Ivy Compton-Burnett’s first book, Dolores, was published in 1911. Her second, Pastors and Masters, did not appear until 1925—a gap of 14 years. In later life she considered Dolores a girlish effort only, not worth talking about. That is all I know about that novel. About Pastors and Masters, I know this: it is wild. It actually is, as The New Statesman described it, “astonishing, amazing. It is like nothing else in the world. It is a work of genius.” (Truthfully, that’s more gushy than I would be.)
The most distinctive thing about Pastors and Masters is its style. It is extremely dialogue-heavy; at times it can feel almost like reading a play. Compton-Burnett gives you lines, she gives you some stage directions, sometimes she gives you a tone of voice, a look—and she describes the characters in a brief but decisive way—but that’s it. And most of the conversations are among groups of people, or in rooms where many people are talking in smaller groups, dizzying the reader who must infer all the action or plot of the novella from snippets of stylized, socially acceptable Edwardian small talk.
The opening scene provides an example. Mr. Merry is the master of a school run by Nicholas Herrick. Herrick does nothing but read morning prayers; Merry is the one who deals with the boys all day long. His wife helps, and there are also a male and a female instructor employed by the school.
‘Well this is a nice thing! A nice thing this school-mastering! Up at seven, and in a room with a black fire… “I should have thought it might have occurred to one out of forty boys to poke it… and hard at work, before other men think it time to be awake! And while you are about it, don’t pile on as much coals it would take the day’s profits of the school to pay for. And here is a thing I have to see every morning of my life! Here is a thing I have to be degraded by, every morning when I come down to an honest day’s work, a middle-aged man working to support his family! I am surprised to see people with such a want of self-respect. I admit that I am. I would rather see a boy come in roundly late, than slip in on the stroke, half dressed and half asleep, and pass as being in time. It is an ungentlemanly thing to do.’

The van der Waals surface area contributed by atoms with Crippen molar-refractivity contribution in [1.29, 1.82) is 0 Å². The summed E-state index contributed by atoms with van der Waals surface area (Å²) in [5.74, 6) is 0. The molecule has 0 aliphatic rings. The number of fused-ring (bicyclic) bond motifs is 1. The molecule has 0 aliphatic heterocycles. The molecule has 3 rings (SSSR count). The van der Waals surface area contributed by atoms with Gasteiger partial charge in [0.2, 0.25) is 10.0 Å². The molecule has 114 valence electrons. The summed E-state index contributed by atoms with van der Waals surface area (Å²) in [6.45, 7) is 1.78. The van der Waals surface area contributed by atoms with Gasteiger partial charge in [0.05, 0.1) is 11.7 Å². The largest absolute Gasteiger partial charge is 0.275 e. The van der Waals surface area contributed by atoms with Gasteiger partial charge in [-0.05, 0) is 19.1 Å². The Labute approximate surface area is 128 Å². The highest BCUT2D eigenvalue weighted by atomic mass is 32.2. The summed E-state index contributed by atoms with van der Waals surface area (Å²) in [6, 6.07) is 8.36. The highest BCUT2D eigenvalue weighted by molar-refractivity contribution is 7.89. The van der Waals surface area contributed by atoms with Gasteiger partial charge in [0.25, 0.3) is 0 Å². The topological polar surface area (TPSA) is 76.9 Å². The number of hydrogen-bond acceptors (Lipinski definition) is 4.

This is the first paragraph, by the way. We find out just after this that “Mr merry [is] a tall, thin man about fifty” and all the rest. But how much better do you think you really get to know Mr Merry than you do just reading that paragraph? But that’s an idea for later in the week.
Today, I just want to get to an actual conversation. A few paragraphs later, the boys and Mr Merry have entered the breakfast room.
‘Well, Mother,’ said Mr Merry, in the tone of a tender husband and tried man.
‘Well, dear,’ said Mrs Merry, without raising her eyes.
‘Good morning, Miss Basden,’ said Mr Merry, with the almost exaggerated courtesy due to a lady he employed.
‘Good morning, Mr Merry,’ said Miss Basden, in a tone in which equality, respect and absorption in her duty [slicing bread] were rather remarkably mingled.
‘Now, look here,’ said Mr Merry, ‘I have never had such an ungentlemanly set of boys. Now, go out again, all of you, and come in like gentlemen meeting a lady for the first time in the day.’
A retirement from the room was succeeded by a chorus of ‘Good morning, Mrs Merry’.
‘Good morning, boys,’ said Mrs Merry.
‘Have you all met Miss Basden already today?’ Mr Merry inquired, looking round frigidly.
‘Good morning, Miss Basden.’
‘Good morning, boys,’ said Miss Basden, in a casual tone, still cutting.
‘Hillman!’ said Mr Merry, ‘How often am I to say that I will not have sitting down before grace is said? Pravy do not show your nature to the rest of us.’
The technique gives Pastors and Masters an observational tone, and distances the narration from the events, characters, and emotions in the book. You could say, “Mr Merry scolded the children and made them reenter the room, saying good morning politely to the ladies.” But that’s not what Compton-Burnett says at all—and her sentence is, I think, terribly interesting. The boys are neither the subject nor object; their actions are, even as those actions are represented by flabby nominalizations like “a retirement.” That is to say, it seems at first heartless, by deleting the boys as people, then strangely action-oriented for such a dialogue-heavy book, and finally just cold (in perhaps the same way as it did at first).
I don’t mean to get stuck on one sentence. The main thing is that the style makes Pastors and Masters more of a puzzle-book than average—there is always going to be something to fill in but here there is a lot. Some of it is on the order of realizing, based on Mr Merry’s last line above, that Hillman has sat down before anyone else in the room, and before they say their prayers. But a good deal of it is much more difficult in that it requires a solid understanding of the said and unsaid, the class norms, and so forth of the period.What is “the almost exaggerated courtesy due to a lady he employed”? What does it mean to have “the tone of a tender husband and tried man”—in the morning, in front of forty children and a few employees, to your wife? These are also the sort of puzzles that make Pastors and Masters so fun—and so bitingly effective. I mean, look what Mr Merry is teaching these boys!